3. 3. Zhang ZJ, Zhu R, Ward MP, Xu WH, Zhang LJ, Guo JG, Zhao F, Jiang QW (2012) Long-term impact of the World Bank loan project for schistosomiasis control: a comparison of the spatial distribution of schistosomiasis risk in China. PLoS Neglected Tropical Diseases 6: e1620. pmid:22530073
  4. 4. Peterson AT, Soberón J, Pearson RG, Anderson RP, Martínez-Meyer E, Nakamura M, Araújo MB (2011) Ecological niches and geographic distributions. Princeton University Press, Princeton.
  5. 5. Peterson AT (2014) Mapping disease transmission risk in geographic and ecological contexts. Johns Hopkins University Press, Baltimore.
  6. 6. Wiens JJ, Graham CH (2005) Niche conservatism: integrating evolution, ecology, and conservation biology. Annual Review of Ecology, Evolution, and Systematics 36: 519–539. https://doi.org/10.1146/annurev.ecolsys.36.102803.095431
  7. 7. Warren DL, Seifert SN (2011) Ecological niche modeling in Maxent: the importance of model complexity and the performance of model selection criteria. Ecological Applications 21: 335–342. pmid:21563566
  8. 8. Thuiller W (2004) Patterns and uncertainties of species’ range shifts under climate change. Global Change Biology 10: 2020–2027. https://doi.org/10.1111/j.1365-2486.2004.00859.x
  9. 9. Muscarella R, Galante PJ, Soley-Guardia M, Boria RA, Kass JM, Uriarte M, Anderson RP (2014) ENMeval: an R package for conducting spatially independent evaluations and estimating optimal model complexity for MAXENT ecological niche models. Methods in Ecology and Evolution 5: 1198–1205. https://doi.org/10.1111/2041-210X.12261
  10. 10. Warren DL, Wright AN, Seifert SN, Shaffer HB (2014) Incorporating model complexity and spatial sampling bias into ecological niche models of climate change risks faced by 90 California vertebrate species of concern. Diversity and Distribution 20: 334–343. https://doi.org/10.1111/ddi.12160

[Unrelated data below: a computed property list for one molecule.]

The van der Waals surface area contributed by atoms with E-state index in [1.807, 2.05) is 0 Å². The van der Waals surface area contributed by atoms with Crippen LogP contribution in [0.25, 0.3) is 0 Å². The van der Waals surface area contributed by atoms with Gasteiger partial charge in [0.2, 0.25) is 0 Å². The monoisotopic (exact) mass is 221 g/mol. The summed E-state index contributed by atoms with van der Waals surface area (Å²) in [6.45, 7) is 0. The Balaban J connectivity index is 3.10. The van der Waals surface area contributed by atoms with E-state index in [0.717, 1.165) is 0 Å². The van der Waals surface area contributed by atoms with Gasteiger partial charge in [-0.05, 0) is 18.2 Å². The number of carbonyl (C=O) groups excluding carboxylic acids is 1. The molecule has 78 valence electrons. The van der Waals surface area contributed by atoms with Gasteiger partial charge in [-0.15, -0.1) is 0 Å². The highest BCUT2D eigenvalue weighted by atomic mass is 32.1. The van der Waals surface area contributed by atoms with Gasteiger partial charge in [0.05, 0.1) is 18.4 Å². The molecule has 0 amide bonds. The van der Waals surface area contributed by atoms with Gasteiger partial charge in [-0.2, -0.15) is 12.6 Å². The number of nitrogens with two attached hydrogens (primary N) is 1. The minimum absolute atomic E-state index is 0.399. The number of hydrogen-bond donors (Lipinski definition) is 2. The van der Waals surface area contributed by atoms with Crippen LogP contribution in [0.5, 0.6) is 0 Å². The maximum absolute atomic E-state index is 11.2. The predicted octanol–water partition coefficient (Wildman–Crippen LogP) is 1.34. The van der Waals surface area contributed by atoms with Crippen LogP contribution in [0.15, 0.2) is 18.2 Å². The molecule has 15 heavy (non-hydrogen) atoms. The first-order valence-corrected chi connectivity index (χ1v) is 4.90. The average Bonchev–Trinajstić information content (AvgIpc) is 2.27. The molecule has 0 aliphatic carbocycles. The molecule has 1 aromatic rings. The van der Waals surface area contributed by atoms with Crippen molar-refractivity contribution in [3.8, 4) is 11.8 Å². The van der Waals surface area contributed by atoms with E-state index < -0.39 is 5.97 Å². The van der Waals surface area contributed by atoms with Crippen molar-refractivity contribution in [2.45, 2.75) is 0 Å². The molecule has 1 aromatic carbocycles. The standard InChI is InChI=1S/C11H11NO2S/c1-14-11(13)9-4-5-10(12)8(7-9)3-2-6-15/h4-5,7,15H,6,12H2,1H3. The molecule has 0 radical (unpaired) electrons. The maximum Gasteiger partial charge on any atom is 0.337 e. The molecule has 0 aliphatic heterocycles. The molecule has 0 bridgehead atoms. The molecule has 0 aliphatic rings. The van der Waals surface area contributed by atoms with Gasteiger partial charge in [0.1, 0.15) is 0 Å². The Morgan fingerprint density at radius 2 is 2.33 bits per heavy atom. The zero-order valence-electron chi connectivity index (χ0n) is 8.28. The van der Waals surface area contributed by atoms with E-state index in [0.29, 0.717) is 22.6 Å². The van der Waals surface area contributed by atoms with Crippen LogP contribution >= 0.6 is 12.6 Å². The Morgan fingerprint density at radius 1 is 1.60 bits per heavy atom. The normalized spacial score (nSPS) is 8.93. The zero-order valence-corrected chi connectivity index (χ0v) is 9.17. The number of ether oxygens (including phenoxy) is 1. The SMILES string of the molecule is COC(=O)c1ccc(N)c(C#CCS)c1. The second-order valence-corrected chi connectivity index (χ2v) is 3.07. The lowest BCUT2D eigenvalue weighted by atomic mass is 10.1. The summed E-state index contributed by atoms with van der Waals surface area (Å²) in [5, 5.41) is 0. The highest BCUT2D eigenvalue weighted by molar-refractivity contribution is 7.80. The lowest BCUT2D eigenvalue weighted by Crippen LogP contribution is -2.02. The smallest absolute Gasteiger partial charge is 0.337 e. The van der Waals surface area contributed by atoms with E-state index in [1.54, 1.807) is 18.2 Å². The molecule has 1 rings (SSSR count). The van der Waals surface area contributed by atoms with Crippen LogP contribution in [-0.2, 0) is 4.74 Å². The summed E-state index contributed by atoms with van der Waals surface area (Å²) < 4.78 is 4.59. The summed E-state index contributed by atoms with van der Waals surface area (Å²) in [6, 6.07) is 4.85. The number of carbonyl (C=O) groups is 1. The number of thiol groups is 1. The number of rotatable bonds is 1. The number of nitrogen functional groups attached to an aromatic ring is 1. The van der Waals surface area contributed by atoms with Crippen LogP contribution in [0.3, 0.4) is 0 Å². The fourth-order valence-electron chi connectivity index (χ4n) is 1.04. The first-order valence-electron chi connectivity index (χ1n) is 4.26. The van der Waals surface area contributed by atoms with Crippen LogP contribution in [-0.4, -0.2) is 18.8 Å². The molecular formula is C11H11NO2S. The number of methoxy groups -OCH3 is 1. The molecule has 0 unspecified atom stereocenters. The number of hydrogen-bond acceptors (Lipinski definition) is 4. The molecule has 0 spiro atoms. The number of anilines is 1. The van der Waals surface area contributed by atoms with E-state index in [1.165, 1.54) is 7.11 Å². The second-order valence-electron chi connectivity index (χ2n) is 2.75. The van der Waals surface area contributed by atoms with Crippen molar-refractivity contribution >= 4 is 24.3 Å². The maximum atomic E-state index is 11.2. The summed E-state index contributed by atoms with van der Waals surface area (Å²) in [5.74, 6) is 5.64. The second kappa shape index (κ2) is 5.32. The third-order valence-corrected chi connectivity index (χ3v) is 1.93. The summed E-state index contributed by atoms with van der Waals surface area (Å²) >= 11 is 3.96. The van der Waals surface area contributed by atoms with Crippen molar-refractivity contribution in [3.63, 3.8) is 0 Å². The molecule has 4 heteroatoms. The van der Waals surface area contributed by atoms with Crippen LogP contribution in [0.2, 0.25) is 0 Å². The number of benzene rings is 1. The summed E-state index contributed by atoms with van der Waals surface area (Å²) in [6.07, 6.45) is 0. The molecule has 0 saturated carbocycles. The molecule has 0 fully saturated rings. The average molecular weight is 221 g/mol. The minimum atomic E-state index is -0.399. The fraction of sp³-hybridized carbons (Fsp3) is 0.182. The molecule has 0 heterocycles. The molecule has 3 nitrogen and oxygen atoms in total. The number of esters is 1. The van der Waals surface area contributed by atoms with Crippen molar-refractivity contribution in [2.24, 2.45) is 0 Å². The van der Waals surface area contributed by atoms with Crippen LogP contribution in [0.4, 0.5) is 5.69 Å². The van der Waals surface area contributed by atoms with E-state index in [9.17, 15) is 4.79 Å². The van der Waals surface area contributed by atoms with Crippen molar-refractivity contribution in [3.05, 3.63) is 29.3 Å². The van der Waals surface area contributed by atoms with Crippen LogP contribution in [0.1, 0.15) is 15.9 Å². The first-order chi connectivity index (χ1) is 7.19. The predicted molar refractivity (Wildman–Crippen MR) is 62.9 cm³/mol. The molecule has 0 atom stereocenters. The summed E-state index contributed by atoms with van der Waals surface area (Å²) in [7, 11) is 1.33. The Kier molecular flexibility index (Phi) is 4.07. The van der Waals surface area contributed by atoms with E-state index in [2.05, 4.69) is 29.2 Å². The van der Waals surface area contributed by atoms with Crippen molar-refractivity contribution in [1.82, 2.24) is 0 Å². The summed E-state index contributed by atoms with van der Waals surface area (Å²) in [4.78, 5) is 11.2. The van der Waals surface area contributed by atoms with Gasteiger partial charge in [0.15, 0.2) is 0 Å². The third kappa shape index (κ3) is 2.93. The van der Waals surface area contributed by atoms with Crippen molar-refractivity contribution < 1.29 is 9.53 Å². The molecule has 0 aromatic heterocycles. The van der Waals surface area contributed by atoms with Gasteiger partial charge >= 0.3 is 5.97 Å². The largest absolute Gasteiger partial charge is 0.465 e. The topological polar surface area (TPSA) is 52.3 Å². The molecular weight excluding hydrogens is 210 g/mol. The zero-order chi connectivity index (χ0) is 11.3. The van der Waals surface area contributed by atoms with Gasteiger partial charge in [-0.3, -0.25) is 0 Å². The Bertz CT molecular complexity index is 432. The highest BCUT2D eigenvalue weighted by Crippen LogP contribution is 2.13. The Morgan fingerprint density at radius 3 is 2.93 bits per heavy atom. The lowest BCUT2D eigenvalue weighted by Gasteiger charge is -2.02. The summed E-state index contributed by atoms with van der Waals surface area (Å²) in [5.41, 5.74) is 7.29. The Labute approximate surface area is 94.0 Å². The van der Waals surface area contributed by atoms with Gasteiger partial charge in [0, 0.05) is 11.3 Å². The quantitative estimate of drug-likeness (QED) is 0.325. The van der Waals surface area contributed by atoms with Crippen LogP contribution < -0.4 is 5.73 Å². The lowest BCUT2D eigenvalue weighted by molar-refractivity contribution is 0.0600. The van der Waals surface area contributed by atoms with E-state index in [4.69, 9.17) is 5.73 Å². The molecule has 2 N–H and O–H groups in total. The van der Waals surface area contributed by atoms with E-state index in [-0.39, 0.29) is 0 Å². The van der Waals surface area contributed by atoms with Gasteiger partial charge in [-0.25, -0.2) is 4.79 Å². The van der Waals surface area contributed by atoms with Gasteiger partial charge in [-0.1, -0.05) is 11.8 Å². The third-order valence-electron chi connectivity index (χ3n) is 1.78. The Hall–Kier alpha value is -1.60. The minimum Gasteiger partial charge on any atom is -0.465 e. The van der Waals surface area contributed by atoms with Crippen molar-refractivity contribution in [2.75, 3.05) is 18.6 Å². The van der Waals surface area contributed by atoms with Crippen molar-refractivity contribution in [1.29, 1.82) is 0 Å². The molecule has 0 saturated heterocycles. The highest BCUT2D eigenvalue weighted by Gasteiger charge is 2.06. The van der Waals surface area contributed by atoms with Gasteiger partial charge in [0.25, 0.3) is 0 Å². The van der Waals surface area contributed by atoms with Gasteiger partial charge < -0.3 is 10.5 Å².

11. 11. Araújo MB, Whittaker RJ, Ladle RJ, Erhard M (2005) Reducing uncertainty in projections of extinction risk from climate change. Global Ecology and Biogeography 14: 529–538. https://doi.org/10.1111/j.1466-822X.2005.00182.x
  12. 12. Marmion M, Parviainen M, Luoto M, Heikkinen RK, Thuiller W (2009) Evaluation of consensus methods in predictive species distribution modelling. Diversity and Distribution 15: 59–69. https://doi.org/10.1111/j.1472-4642.2008.00491.x
  13. 13. Zhao QP, Jiang MS, Littlewood DTJ, Nie P (2010) Distinct genetic diversity of Oncomelania hupensis, intermediate host of Schistosoma japonicum in mainland China as revealed by ITS sequences. PLoS Neglected Tropical Diseases 4: e611. pmid:20209150
  14. 14. Liu YY, Lou ZK, Wang YX, Zhang ZW (1981) Subspecific differentiation of oncomelaniid snails. Systematic Zoology 6: 253–266.
  15. 15. Davis GM, Zhang Y, Guo YH, Spolsky CM (1995) Population genetics and systematic status of Oncomelania hupensis (Gastropoda: Pomatiopsidae) throughout China. Malacologia 37: 133–156.
  16. 16. Zhou YB, Jiang QW, Zhao GM, Yuan HC (2007) Subspecies differentiation of Oncomelania hupensis from mainland China. Chinese Journal of Parasitology and Parasitic Diseases 19: 485–487.
  17. 17. Zhou YB, Yang MX, Zhao GM, Wei JG, Jiang QW (2007) Oncomelania hupensis (Gastropoda: Rissooidea), intermediate host of Schistosoma japonicum in China: genetics and molecular phylogeny based on amplified fragment length polymorphisms. Malacologia 49: 367–382. http://dx.doi.org/10.4002/0076-2997-49.2.367
  18. 18. Li SZ, Wang YX, Yang K, Liu Q, Wang Q, Zhang Y, Wu XH, Guo JG, Bergquist R, Zhou XN (2009) Landscape genetics: the correlation of spatial and genetic distances of Oncomelania hupensis, the intermediate host snail of Schistosoma japonicum in mainland China. Geospatial Health 3: 221–231. pmid:19440964